15 Mar 2012

Keyword Search Terms: How to adequately argue for alternative search parameters

Posted in: Thursday E-Discovery Case Law No Comments

By Mike Hamilton, J.D.

Within early stages of litigation, to successfully negotiate and object to discovery parameters, such as keyword search terms, parties must have a legal justification AND provide adequate evidence to support their objection. Unsupported statements and concerns about producing “an unreasonable number of irrelevant results,” or that discovery parameters are not proportional to the matter are only conclusory statements.

The errors made in Custom Hardware Eng’g & Consulting v. Dowell (E.D. Mo. Jan. 3, 2012) showcases how courts are rejecting discovery objections when attorneys don’t take the time or know how to support their claims. In this trade secret case, the U.S. District Court rejected the defendant’s (Dowell), objections to the plaintiff’s (Custom Hardware) production request and additionally ruled that the defendants’ alternative list of search terms was invalid because it “would prevent Plaintiff from obtaining discoverable information and is inconsistent with the broad scope of discovery established by Rule 26(b).”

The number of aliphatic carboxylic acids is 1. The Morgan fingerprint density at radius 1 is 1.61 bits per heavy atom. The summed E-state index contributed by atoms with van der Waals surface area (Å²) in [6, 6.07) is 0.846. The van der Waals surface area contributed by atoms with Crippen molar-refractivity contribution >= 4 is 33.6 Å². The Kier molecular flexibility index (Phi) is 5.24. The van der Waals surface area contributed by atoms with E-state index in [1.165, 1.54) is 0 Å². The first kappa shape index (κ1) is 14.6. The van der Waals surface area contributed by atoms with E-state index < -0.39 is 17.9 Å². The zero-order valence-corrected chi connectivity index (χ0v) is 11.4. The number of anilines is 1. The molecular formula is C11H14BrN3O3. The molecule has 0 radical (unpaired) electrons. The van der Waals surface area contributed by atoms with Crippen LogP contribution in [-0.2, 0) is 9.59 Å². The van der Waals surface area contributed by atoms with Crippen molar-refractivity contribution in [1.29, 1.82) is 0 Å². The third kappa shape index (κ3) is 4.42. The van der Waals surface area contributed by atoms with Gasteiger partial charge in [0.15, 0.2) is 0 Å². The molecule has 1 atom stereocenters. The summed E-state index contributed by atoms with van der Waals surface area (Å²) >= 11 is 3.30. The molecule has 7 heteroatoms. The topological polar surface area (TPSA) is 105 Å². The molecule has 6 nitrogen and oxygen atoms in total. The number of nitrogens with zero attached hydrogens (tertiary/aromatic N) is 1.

Because of the advanced technical nature of this case, the court ordered the discovery of the defendant’s electronically stored information (ESI) to be conducted in a three-step process set forth in Ameriwood Industries, Inc. v. Liberman (E.D. Mo. Dec. 27, 2006):

  1. Parties choose a forensic expert to produce forensic copies of defendants’ computers
  2. Expert recovers ESI and provides data in a searchable form to defendants’ counsel
  3. Within 20 days of receipt, defendants’ counsel must review information for responsiveness and privilege and produce to plaintiff all responsive and non-privileged information

The dispute between the parties occurred in Step 3. After 20 days and receiving Plaintiff’s motion to compel production, the defendant refused to comply based on the concern that the plaintiff’s search terms were “overbroad.”  The defendant subsequently supplied their own alternative search terms.